Estate Planning and Probate Questions Answered
Attorney Greg Biernacki answers common questions about estate planning and the probate process.
- Important life events should trigger a review of your estate planning documents.
- Probate occurs when beneficiaries are not designated for significant assets, but you can avoid this with proper planning.
- An estate planning attorney’s role is to not only streamline the planning process but thoroughly answer your questions throughout the process – something the online services can’t replace.
How Often Should You Review and Update an Estate Plan in Pennsylvania?
Estate plans should be reviewed regularly at major life events: birth, marriage, death, if someone is ill, etc. You can make updates and changes at any time, except with an irrevocable trust. However, you can always amend or revoke a last will and testament, power of attorney, or healthcare power of attorney.
When Is the Best Time to Set Up Your Estate Planning Documents?
You should establish your estate planning documents the sooner, the better. Often, I see clients for the first time when couples get married. If you wait too long, you could become incapacitated, in which case you wouldn’t be able to execute those documents. If this were to happen, you would need to establish a guardianship, which is more costly, and you don’t necessarily get to choose your guardian.
Do I Need a Pittsburgh Estate Planning Attorney or Can I Do It on My Own With an Online Service?
You may get by with an online service, but I recommend sitting down to speak with a knowledgeable attorney. As attorneys, we have liabilities that attach to us—if we mess up, we pay for our mistakes. The same can’t be said for those online estate planning services. I don’t think you can ask those tools all the important questions, where an attorney is just a phone call away.
What Are Some Factors That Force Probate to Occur in Pennsylvania?
Probate occurs when there is a deceased individual with assets that have no beneficiary listed. Probate assets include,
- investment property,
- bank accounts, etc.
Those assets would have to be controlled by the decedent’s will. If there is a lack of a will, the decedent dies in intestate, setting off a different set of issues.
How Do You Avoid Probate?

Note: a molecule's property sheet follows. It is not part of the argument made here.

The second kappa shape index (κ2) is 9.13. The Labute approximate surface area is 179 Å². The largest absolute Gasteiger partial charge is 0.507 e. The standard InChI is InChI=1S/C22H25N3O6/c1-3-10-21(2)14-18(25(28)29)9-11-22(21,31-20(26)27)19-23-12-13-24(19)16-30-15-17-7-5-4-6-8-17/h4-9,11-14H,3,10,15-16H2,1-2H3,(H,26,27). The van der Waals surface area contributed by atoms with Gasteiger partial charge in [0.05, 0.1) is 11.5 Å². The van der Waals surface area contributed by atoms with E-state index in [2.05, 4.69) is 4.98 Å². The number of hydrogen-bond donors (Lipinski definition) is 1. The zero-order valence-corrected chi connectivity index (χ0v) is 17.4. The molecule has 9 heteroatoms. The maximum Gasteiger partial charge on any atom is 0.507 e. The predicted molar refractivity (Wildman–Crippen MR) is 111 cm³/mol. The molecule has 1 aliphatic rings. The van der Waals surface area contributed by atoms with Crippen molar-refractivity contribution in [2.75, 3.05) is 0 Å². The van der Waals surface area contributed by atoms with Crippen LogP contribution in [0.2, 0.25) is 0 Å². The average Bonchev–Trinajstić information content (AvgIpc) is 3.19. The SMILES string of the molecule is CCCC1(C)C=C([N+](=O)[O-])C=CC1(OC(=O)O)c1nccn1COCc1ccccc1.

There are options to avoid probate, but they are not necessarily right for every situation. You could transfer your assets during your lifetime, but that could bring potential tax consequences. You could transfer your assets to a trust—revocable or irrevocable—but again, those have tax consequences and there are costs to consider. Oftentimes, the more control that you have, the fewer tax benefits you have.
What Is the Role of My Attorney in Probate?
Your attorney should make the process of probate as seamless as possible, guiding you along the way. They should walk you through the process, from filing the petition to probate to filing the final settlement agreement at court. They may take the accounting through the audit stage; this includes selling the house, filing the inheritance tax return, advising the client, and preparing and sending the accounting to the ultimate beneficiaries. They may also distribute the assets when the process is near to complete.
Can Someone Navigate Probate on Their Own?
People try to navigate probate on their own, but it generally turns into a nightmare. The average person generally misses many requirements and things are done haphazardly.
Many of the tasks we complete, whether it’s an assessment appeal or probate, can be done by the average person. But often we end up fixing the mistakes that are easy to make due to inexperience. Clients come to our firm in an expensive way, to fix mistakes that would have been relatively inexpensive if a qualified attorney had done it from the start.
You can certainly download a form, but it’s not going to answer the questions you have. You hope you get everything right, but the problem is you don’t know what you don’t know. That’s where a good attorney comes in, to fill in those blanks.
For more information on Estate Planning in the State of Pennsylvania, an initial consultation is your next best step. Get the information and legal answers you are seeking by calling (412) 557-7726 today.
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